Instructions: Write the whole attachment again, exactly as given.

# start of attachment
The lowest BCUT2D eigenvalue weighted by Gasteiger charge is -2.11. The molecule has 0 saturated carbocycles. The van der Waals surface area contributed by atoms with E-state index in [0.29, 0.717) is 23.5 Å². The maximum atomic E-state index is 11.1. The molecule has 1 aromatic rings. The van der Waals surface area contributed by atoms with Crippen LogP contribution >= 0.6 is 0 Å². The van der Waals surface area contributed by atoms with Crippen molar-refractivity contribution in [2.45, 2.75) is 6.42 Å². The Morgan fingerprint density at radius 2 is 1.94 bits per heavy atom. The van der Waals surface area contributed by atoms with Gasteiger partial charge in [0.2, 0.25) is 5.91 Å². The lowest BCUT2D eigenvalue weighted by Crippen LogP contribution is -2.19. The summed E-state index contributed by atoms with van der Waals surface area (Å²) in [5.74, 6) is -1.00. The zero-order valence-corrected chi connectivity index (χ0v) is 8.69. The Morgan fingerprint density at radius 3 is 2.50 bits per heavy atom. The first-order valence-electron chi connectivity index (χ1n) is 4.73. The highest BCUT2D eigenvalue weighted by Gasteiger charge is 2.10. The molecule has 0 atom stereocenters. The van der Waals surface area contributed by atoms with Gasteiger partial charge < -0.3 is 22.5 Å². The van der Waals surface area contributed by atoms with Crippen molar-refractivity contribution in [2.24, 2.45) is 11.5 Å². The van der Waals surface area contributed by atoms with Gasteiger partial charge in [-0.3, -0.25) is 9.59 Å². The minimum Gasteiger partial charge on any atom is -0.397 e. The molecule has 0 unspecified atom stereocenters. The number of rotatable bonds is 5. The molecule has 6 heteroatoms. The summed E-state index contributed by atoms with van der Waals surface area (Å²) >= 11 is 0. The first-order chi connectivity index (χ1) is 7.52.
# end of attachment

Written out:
The lowest BCUT2D eigenvalue weighted by Gasteiger charge is -2.11. The molecule has 0 saturated carbocycles. The van der Waals surface area contributed by atoms with E-state index in [0.29, 0.717) is 23.5 Å². The maximum atomic E-state index is 11.1. The molecule has 1 aromatic rings. The van der Waals surface area contributed by atoms with Crippen LogP contribution >= 0.6 is 0 Å². The van der Waals surface area contributed by atoms with Crippen molar-refractivity contribution in [2.45, 2.75) is 6.42 Å². The Morgan fingerprint density at radius 2 is 1.94 bits per heavy atom. The van der Waals surface area contributed by atoms with Gasteiger partial charge in [0.2, 0.25) is 5.91 Å². The lowest BCUT2D eigenvalue weighted by Crippen LogP contribution is -2.19. The summed E-state index contributed by atoms with van der Waals surface area (Å²) in [5.74, 6) is -1.00. The zero-order valence-corrected chi connectivity index (χ0v) is 8.69. The Morgan fingerprint density at radius 3 is 2.50 bits per heavy atom. The first-order valence-electron chi connectivity index (χ1n) is 4.73. The highest BCUT2D eigenvalue weighted by Gasteiger charge is 2.10. The molecule has 0 atom stereocenters. The van der Waals surface area contributed by atoms with Gasteiger partial charge < -0.3 is 22.5 Å². The van der Waals surface area contributed by atoms with Crippen molar-refractivity contribution in [2.24, 2.45) is 11.5 Å². The van der Waals surface area contributed by atoms with Gasteiger partial charge in [-0.3, -0.25) is 9.59 Å². The minimum Gasteiger partial charge on any atom is -0.397 e. The molecule has 0 unspecified atom stereocenters. The number of rotatable bonds is 5. The molecule has 6 heteroatoms. The summed E-state index contributed by atoms with van der Waals surface area (Å²) >= 11 is 0. The first-order chi connectivity index (χ1) is 7.52.